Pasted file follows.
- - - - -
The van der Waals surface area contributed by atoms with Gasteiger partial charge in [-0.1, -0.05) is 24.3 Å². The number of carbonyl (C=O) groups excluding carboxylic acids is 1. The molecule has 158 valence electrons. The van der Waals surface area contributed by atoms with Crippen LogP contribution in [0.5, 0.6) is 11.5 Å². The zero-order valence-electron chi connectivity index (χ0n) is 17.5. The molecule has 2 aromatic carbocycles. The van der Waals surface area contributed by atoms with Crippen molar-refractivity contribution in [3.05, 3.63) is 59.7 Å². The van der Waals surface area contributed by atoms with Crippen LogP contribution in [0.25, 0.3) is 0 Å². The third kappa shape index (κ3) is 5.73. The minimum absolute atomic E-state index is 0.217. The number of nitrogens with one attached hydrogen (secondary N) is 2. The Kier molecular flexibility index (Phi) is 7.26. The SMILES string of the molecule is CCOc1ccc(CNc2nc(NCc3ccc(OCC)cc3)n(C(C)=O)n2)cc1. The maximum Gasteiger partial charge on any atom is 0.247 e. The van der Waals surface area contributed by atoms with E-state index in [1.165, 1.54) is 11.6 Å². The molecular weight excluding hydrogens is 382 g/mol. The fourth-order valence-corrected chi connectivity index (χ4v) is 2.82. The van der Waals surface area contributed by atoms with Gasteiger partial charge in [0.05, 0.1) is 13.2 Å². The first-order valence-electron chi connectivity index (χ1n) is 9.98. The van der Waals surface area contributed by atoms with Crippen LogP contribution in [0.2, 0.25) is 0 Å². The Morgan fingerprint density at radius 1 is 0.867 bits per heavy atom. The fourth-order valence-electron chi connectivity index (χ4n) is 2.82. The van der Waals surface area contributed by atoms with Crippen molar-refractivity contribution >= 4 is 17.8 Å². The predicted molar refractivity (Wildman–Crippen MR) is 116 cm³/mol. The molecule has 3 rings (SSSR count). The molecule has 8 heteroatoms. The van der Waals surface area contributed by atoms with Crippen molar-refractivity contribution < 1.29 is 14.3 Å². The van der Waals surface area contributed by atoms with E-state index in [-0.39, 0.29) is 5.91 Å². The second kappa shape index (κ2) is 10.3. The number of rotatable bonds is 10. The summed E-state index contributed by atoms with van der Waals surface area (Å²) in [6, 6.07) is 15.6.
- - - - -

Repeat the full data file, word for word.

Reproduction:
The van der Waals surface area contributed by atoms with Gasteiger partial charge in [-0.1, -0.05) is 24.3 Å². The number of carbonyl (C=O) groups excluding carboxylic acids is 1. The molecule has 158 valence electrons. The van der Waals surface area contributed by atoms with Crippen LogP contribution in [0.5, 0.6) is 11.5 Å². The zero-order valence-electron chi connectivity index (χ0n) is 17.5. The molecule has 2 aromatic carbocycles. The van der Waals surface area contributed by atoms with Crippen molar-refractivity contribution in [3.05, 3.63) is 59.7 Å². The van der Waals surface area contributed by atoms with Crippen LogP contribution in [0.25, 0.3) is 0 Å². The third kappa shape index (κ3) is 5.73. The minimum absolute atomic E-state index is 0.217. The number of nitrogens with one attached hydrogen (secondary N) is 2. The Kier molecular flexibility index (Phi) is 7.26. The SMILES string of the molecule is CCOc1ccc(CNc2nc(NCc3ccc(OCC)cc3)n(C(C)=O)n2)cc1. The maximum Gasteiger partial charge on any atom is 0.247 e. The van der Waals surface area contributed by atoms with E-state index in [1.165, 1.54) is 11.6 Å². The molecular weight excluding hydrogens is 382 g/mol. The fourth-order valence-corrected chi connectivity index (χ4v) is 2.82. The van der Waals surface area contributed by atoms with Gasteiger partial charge in [0.05, 0.1) is 13.2 Å². The first-order valence-electron chi connectivity index (χ1n) is 9.98. The van der Waals surface area contributed by atoms with Crippen LogP contribution in [0.2, 0.25) is 0 Å². The Morgan fingerprint density at radius 1 is 0.867 bits per heavy atom. The fourth-order valence-electron chi connectivity index (χ4n) is 2.82. The van der Waals surface area contributed by atoms with Crippen molar-refractivity contribution >= 4 is 17.8 Å². The predicted molar refractivity (Wildman–Crippen MR) is 116 cm³/mol. The molecule has 3 rings (SSSR count). The molecule has 8 heteroatoms. The van der Waals surface area contributed by atoms with Crippen molar-refractivity contribution < 1.29 is 14.3 Å². The van der Waals surface area contributed by atoms with E-state index in [-0.39, 0.29) is 5.91 Å². The second kappa shape index (κ2) is 10.3. The number of rotatable bonds is 10. The summed E-state index contributed by atoms with van der Waals surface area (Å²) in [6, 6.07) is 15.6.